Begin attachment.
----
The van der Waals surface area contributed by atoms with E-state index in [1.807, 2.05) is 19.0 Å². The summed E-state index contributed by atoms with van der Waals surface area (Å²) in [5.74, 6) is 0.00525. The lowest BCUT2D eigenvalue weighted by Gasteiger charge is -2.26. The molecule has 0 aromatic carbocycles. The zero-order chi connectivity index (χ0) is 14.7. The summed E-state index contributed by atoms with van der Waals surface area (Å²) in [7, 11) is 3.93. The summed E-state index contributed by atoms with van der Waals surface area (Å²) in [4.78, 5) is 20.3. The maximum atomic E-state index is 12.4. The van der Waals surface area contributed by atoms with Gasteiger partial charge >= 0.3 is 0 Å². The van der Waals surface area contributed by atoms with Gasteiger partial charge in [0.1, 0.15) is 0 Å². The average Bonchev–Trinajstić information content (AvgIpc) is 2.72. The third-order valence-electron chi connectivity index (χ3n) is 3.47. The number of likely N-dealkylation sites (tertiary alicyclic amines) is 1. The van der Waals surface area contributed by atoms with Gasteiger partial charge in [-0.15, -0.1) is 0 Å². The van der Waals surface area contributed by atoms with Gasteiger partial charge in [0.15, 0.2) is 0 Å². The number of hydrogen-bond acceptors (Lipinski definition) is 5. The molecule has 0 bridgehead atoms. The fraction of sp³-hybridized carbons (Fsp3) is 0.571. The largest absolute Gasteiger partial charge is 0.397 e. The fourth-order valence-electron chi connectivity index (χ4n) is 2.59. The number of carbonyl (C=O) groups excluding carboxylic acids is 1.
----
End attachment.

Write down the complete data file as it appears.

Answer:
The van der Waals surface area contributed by atoms with E-state index in [1.807, 2.05) is 19.0 Å². The summed E-state index contributed by atoms with van der Waals surface area (Å²) in [5.74, 6) is 0.00525. The lowest BCUT2D eigenvalue weighted by Gasteiger charge is -2.26. The molecule has 0 aromatic carbocycles. The zero-order chi connectivity index (χ0) is 14.7. The summed E-state index contributed by atoms with van der Waals surface area (Å²) in [7, 11) is 3.93. The summed E-state index contributed by atoms with van der Waals surface area (Å²) in [4.78, 5) is 20.3. The maximum atomic E-state index is 12.4. The van der Waals surface area contributed by atoms with Gasteiger partial charge >= 0.3 is 0 Å². The van der Waals surface area contributed by atoms with Gasteiger partial charge in [0.1, 0.15) is 0 Å². The average Bonchev–Trinajstić information content (AvgIpc) is 2.72. The third-order valence-electron chi connectivity index (χ3n) is 3.47. The number of likely N-dealkylation sites (tertiary alicyclic amines) is 1. The van der Waals surface area contributed by atoms with Gasteiger partial charge in [-0.15, -0.1) is 0 Å². The van der Waals surface area contributed by atoms with Gasteiger partial charge in [0.15, 0.2) is 0 Å². The number of hydrogen-bond acceptors (Lipinski definition) is 5. The molecule has 0 bridgehead atoms. The fraction of sp³-hybridized carbons (Fsp3) is 0.571. The largest absolute Gasteiger partial charge is 0.397 e. The fourth-order valence-electron chi connectivity index (χ4n) is 2.59. The number of carbonyl (C=O) groups excluding carboxylic acids is 1.